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Copyright © 2004-Jeffrey R. Stern

All Rights Reserved.

I am not a gambler. Other than a regular poker game with the guys, in my youth, and an occasional “Las Vegas Night†at a local charity, I had never gambled at all. I used to go to Jai Alai, and play the $3.00 quinella, once in a while; and there were the office World Series, and Super Bowl, pools; and the lottery…..

That first night, as I entered the Casino, the lights and sounds were mind-boggling, and the machines and tables all called out, “play me…play me…play me...†I walked from table to table (“…play me…play me…â€Â) watching, totally fascinated, as chips went back and forth, mostly forth.

I stopped at a game which had just come from Aruba, where it was born. At the time it could only be found in its native land and on Carnival ships. It was called Caribbean Stud, (“…play me… play me…â€Â) and was on the ships on a trial basis.

The roulette table was familiar, (“…play me…play me…) since I had played it with my kids, for jellybeans, when they were little. I really didn’t enjoy losing my jellybeans, so I figured I’d like it even less if I lost real money…

I, then, came to the blackjack tables, and succumbed to the call….â€Âplay me.†I did.

Beginner’s luck, I guess, and a few hours resulted in a nice, little, net gain.

I haven’t mentioned the crap table, yet, which eventually became my favorite table in the house, because it wasn’t until several cruises later that I mastered the basic intricacies of the game. All in due time.

A few days into the cruise, during a day at sea, the Casino was practically empty. In order to stimulate some type of action, they opened a $2.00 blackjack table. Boy, it was like playing with a group of friends.

With $2.00 stakes, there was lots of kibitzing at the table, and we all became fast friends. We all joked, back and forth, and were, generally, having a great time. It didn’t hurt that the dealer could do nothing right, for himself, and after an hour, or so, we were all, a minimum of, fifty-dollars, or more, ahead. This is quite a feat, at a $2.00 table, where the players really played only the $2.00, with an occasional double-down or split.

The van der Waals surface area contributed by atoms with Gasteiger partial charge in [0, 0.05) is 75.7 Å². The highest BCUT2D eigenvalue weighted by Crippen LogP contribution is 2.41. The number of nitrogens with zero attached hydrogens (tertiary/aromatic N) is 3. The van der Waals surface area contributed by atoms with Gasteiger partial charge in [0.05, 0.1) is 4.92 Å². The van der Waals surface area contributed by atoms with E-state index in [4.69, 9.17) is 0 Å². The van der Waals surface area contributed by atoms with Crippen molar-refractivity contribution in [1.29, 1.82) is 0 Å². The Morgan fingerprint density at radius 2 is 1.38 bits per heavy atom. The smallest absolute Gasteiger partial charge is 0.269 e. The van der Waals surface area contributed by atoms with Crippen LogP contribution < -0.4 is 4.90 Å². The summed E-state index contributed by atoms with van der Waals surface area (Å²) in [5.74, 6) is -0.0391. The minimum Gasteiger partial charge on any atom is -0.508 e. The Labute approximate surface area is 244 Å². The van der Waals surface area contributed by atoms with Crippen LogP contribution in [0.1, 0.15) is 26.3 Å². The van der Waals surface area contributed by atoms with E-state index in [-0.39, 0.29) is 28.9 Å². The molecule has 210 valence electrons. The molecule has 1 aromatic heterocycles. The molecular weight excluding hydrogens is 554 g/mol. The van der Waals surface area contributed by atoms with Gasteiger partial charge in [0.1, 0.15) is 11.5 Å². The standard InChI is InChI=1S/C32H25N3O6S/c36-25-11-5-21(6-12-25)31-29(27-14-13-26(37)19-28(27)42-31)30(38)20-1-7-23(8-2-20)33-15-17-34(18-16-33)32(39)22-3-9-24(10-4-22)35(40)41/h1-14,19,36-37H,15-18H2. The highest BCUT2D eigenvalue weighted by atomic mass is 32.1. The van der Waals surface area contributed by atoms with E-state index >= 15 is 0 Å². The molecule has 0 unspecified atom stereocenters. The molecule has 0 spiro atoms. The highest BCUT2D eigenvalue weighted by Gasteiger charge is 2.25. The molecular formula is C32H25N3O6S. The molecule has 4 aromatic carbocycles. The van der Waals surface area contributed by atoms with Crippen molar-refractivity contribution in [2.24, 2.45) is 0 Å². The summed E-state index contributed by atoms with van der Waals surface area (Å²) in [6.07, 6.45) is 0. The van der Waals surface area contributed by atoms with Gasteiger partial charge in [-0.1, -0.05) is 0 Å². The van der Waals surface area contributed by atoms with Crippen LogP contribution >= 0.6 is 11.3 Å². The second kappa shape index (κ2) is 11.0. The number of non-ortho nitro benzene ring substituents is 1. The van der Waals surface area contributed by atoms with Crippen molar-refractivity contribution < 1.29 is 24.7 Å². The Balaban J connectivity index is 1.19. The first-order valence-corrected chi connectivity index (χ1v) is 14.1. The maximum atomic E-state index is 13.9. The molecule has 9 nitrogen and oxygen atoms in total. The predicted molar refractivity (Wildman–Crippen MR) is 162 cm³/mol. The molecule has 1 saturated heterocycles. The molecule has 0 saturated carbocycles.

At one point, I was dealt a pair of jacks, to the dealer’s eight. Someone at the table began to laugh, and said, “Why don’t you split them, Jeff.†By this time, most of us were on a first-name basis. Another player prodded and teased me, and, laughing along with them, I split the jacks…

An older woman, at the table, sucked in her breath, and began a tirade, “Sir, I’m a serious player… this is no place to be fooling around, since you destroy the odds for serious players… this is a serious game, and it’s no place to be playing games…†On and on she went, without exaggeration, for a full three or four minutes. The other players, and the dealer, were looking at her in utter incredulity! Eyes were rolling like marbles spilling out of a broken bag. She ranted, and raged, on-and-on-and….

I could not believe her outburst, at this very friendly two-dollar table. One minute, we were all goofing around, having a great time, and winning some money; the next, Ms. Serious Two Dollars was throwing a tantrum. Finally, I turned to her. “Look, lady, if you’re such a f***ing serious player, what are you doing at a two-dollar table?†(Sorry, I used the “F†word, but it wasn’t the first time it was heard in the casino, that night, and not the last. After all, this was Carnival in the 70’s…). Turning red, and not saying a word, she grabbed her chips, and left the table. I turned, and was about to apologize to the others at the table, when the dealer, with his very proper British accent, and all, looked at me and said, “Thank you, sir. She’s been a bore this entire cruise….(actually, he used a different “B†word, but we’ve had enough profanity for one reading).â€Â

To this day, I swear that the thing that really annoyed her, most, was that I pulled two “twenties,†the dealer “busted,†and everyone at the table won, except you-know-who, who also “busted…..â€Â

One of the dealers taught me a very important lesson, on that first cruise. These three “rules†have probably kept me “ahead†more than anything else, with the exception of being very lucky!

The first is based on a very simple premise. When you are ahead, the winnings are your money! That money, once it’s on your side of the table, belongs to you. It is not the “house’s money,†“their money,†or anyone else’s. If you pick it up, and walk away, nobody can stop you. You can cash in the chips, put the money in your wallet, and spend it any was you wish. When you play with the money you’ve won, you play it no differently than the money you took out of your wallet.

The second is just as easy. When you walk up to the table, set a “high-low†limit. Decide, in advance, how much you are willing to lose, and purchase only that amount in chips. If your luck is running bad, and you lose that stake, walk away. Don’t ever reach into your pocket for more. Consider it the cost of an evening’s entertainment. Conversely, set a “winnings†limit. Usually, a good number is twice your original stake. You can adjust it, but stick to it. When you hit that number, walk away and cash in.